Please use this identifier to cite or link to this item: http://hdl.handle.net/10125/63520

The Effects of Fermentation and Drying Methods of Theobroma cacao on Quality and Flavor Characteristics

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Title:The Effects of Fermentation and Drying Methods of Theobroma cacao on Quality and Flavor Characteristics
Authors:Hart, Colin Kalani
Contributors:Cho, Alyssa (advisor)
Tropical Plant and Soil Sciences (department)
Keywords:Agriculture
Agronomy
Agriculture economics
cacao
chocolate
show 4 moredrying
fermentation
organoleptics
post-harvest
show less
Date Issued:2019
Publisher:University of Hawai'i at Manoa
Abstract:Cacao growers in Hawaiʻi face many challenges related to post-harvest processing. This is primarily due to a lack of industry-accepted standards for fermentation and drying, which are critical stages of flavor development within the bean. Farmers in Hawaiʻi have expressed interest in adopting alternative processing methods to improve the quality and marketability of their product. The objective of this study was to evaluate three standard turning intervals for box fermentations, as well as 12 different drying treatments, for their effects on postharvest parameters and quality characteristics of chocolate. Fermentation F211, which was turned initially after 48 hours, followed by 24-hour intervals until completion. Protocols for fermentation and drying were considered best practice for Hawaii. Temperature readings of the top, middle, and bottom layers of each treatment were taken at ten-minute intervals throughout the fermentation cycle. pH values of the cotyledon were measured before and after fermentation, and after drying. Color attributes (L*C*H*) were measured after drying. Sensory evaluation of chocolate, made from dried bean samples of each treatment, were conducted in two parts: evaluation of various flavor intensities (quantitative), and overall preference scores (qualitative). Chocolate samples made from each treatment were compared to a Ghanaian chocolate sample (GS), which acted as a control for flavor. Treatments were conducted monthly over an eight-month period and volume of each fermentation treatment was 227 kg. None of the response variables were shown to have interactions with season. Mean pH of the cotyledon before fermentation was 5.90. pH values decreased among all treatments during fermentation. F222 had the lowest mean among treatments, post fermentation and drying, with values of 4.37, and 5.03, respectively. F222 took significantly longer than F111 to reach the critical fermentation temperature of 43.5 °C, for each layer of the fermentation mass, but there were no differences in mean times spent at or above this temperature between treatments. Mean maximum temperatures were significantly higher for F111 throughout each layer, although there were no differences between treatments in the time it took to reach maximum temperatures. Results from the sensory evaluation by Dandelion Chocolate showed that F222 had the highest score for fresh fruit intensity, and that GS received the highest spice intensity score. There were also differences in mean overall preference scores among treatments. F222, and F211 were scored most favorably, whereas F111, and GS scored least favorably among evaluators. F222 was shown to have consistent levels of mold infestation during fermentation, especially in the bottom corners of the mass. Therefore F211, although receiving a slightly lower preference score, could be recommended to growers as a more reliable alternative to maintain quality.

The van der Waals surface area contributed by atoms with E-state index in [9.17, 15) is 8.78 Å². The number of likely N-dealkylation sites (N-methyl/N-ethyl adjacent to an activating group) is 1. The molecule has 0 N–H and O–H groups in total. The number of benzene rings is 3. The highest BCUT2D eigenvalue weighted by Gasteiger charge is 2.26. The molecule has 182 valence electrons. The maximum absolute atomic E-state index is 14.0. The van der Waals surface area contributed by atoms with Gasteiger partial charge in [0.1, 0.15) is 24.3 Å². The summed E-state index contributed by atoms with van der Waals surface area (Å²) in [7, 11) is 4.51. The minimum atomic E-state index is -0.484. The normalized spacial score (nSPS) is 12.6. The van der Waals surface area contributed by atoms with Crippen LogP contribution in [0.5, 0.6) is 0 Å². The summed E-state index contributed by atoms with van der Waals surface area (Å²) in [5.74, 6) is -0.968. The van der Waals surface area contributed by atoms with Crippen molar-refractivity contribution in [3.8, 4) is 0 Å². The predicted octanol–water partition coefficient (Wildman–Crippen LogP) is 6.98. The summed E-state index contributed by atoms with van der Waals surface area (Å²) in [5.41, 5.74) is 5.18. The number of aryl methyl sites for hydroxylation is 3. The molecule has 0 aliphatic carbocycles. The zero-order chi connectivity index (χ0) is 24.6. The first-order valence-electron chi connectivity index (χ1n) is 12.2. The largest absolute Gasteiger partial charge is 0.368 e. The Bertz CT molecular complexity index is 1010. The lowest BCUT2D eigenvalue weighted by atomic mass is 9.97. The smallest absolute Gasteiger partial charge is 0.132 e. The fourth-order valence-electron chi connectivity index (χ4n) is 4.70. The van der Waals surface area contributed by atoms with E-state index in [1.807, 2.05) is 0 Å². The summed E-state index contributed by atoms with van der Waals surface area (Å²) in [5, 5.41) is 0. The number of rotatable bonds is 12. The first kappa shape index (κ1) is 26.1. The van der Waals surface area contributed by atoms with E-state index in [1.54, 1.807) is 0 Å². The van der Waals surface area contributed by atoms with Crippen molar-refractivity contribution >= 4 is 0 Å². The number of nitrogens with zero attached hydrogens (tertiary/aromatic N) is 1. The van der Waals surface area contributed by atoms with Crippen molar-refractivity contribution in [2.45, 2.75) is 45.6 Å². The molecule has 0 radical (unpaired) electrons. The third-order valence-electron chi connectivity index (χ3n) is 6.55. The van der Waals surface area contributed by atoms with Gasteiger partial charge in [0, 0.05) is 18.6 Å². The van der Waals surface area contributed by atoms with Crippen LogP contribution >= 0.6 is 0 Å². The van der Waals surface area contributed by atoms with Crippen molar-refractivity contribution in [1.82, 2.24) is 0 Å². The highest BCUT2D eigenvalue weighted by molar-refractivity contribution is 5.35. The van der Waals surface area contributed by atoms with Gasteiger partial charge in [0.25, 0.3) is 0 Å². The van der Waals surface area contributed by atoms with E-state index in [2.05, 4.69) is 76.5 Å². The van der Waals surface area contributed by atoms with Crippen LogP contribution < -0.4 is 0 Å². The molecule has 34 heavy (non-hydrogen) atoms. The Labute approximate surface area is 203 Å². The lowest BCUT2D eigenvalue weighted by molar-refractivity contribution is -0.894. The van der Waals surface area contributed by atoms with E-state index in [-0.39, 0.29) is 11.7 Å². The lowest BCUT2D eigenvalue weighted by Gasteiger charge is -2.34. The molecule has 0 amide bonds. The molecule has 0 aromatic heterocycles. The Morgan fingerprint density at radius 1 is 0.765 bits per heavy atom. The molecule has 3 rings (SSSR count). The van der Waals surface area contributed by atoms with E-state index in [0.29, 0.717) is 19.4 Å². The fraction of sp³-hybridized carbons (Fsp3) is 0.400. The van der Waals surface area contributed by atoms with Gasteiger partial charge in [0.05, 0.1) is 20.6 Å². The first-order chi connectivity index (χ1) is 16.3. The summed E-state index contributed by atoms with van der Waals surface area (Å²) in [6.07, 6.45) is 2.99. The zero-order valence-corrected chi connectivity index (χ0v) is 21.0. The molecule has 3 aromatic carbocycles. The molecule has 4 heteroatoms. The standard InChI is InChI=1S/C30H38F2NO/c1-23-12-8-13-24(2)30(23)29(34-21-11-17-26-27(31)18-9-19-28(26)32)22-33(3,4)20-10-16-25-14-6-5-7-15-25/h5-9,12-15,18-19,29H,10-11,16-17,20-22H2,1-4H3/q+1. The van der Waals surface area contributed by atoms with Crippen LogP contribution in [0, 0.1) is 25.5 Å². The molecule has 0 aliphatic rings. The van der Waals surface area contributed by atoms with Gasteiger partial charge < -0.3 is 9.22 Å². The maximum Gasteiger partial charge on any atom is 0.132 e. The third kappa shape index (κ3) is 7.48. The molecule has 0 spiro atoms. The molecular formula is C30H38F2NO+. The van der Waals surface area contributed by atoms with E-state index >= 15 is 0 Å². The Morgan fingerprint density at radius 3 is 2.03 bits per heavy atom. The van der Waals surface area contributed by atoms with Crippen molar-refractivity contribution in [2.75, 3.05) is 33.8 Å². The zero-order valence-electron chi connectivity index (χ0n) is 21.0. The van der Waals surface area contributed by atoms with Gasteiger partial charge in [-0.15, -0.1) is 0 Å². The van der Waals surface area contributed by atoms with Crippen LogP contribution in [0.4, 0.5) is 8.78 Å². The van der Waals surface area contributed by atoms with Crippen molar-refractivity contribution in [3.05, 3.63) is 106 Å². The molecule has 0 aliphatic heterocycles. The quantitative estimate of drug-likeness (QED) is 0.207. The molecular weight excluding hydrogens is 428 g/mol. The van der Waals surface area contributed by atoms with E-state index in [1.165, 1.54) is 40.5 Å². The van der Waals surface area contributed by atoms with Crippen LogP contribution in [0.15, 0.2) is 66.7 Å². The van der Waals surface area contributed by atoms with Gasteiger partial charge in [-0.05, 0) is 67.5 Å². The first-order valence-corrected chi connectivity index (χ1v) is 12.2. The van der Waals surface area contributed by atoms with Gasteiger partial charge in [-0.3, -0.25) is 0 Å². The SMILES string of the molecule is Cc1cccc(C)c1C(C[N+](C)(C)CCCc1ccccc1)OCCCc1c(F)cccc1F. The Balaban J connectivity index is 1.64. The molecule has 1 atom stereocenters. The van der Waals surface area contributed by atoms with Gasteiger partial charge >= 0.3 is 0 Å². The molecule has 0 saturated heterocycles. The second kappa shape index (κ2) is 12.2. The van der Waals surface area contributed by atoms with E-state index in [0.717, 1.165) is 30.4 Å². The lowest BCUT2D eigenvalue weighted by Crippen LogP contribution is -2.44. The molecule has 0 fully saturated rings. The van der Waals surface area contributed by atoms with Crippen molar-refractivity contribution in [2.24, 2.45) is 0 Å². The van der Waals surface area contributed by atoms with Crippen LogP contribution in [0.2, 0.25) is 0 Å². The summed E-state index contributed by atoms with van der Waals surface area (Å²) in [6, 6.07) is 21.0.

This study also examined the drying behavior of fermented cacao beans subjected to 12 different drying treatments which were categorized by heat source: 1) sun drying; 2) oven drying; and 3) dehumidification drying. Sun drying treatments were conducted at four different sites on Hawaiʻi Island (Pāpaiʻkou, Pepeʻekeo, Kainaliu, and Kawaihae) that represent a gradient of decreasing humidity and rainfall. Mechanical oven drying, and dehumidification drying were both conducted in controlled indoor environments in Hilo. Frequency of the drying interval was either constant or intermittent at each drying location. Moisture content was measured twice daily throughout the drying period. Color attributes and pH were measured before and after drying. Bean samples from each treatment were sent to Dandelion Chocolate Company for an in-depth sensory evaluation of chocolate made from each sample. Response variables were not shown to have an interaction with season. Initial mean moisture content of beans was 54.9± 2.5% wb. There were significant differences in mean drying rates between treatments, with sun drying taking 17.9 days at Pāpaiʻkou (the highest humidity site) and only 2.9 days for a constant oven drying treatment (ODC). Mean starting pH for the testa and cotyledon was 4.54 and 4.7, respectively. A constant sun drying treatment in Pepeʻekeo (SDPC) had the highest pH value for the testa and cotyledon, at 6.2 and 5.6 respectively. Whereas a constant dehumidification drying treatment (DDC) had the lowest testa pH (5.5), and ODC had the lowest cotyledon pH (4.8). Results from sensory evaluations indicated that an artificial intermittent treatment (ODS) had the highest rating for fresh fruit intensity, whereas the control (GS) and DDSD had by far the lowest. Herbal/floral intensity ratings also differed between treatments, with the control having the highest rating, and a natural intermittent treatment (SDKS) having the lowest rating. Mean overall preference scores were not shown to differ between treatments.
Pages/Duration:110 pages
URI:http://hdl.handle.net/10125/63520
Appears in Collections: M.S. - Tropical Plant and Soil Sciences


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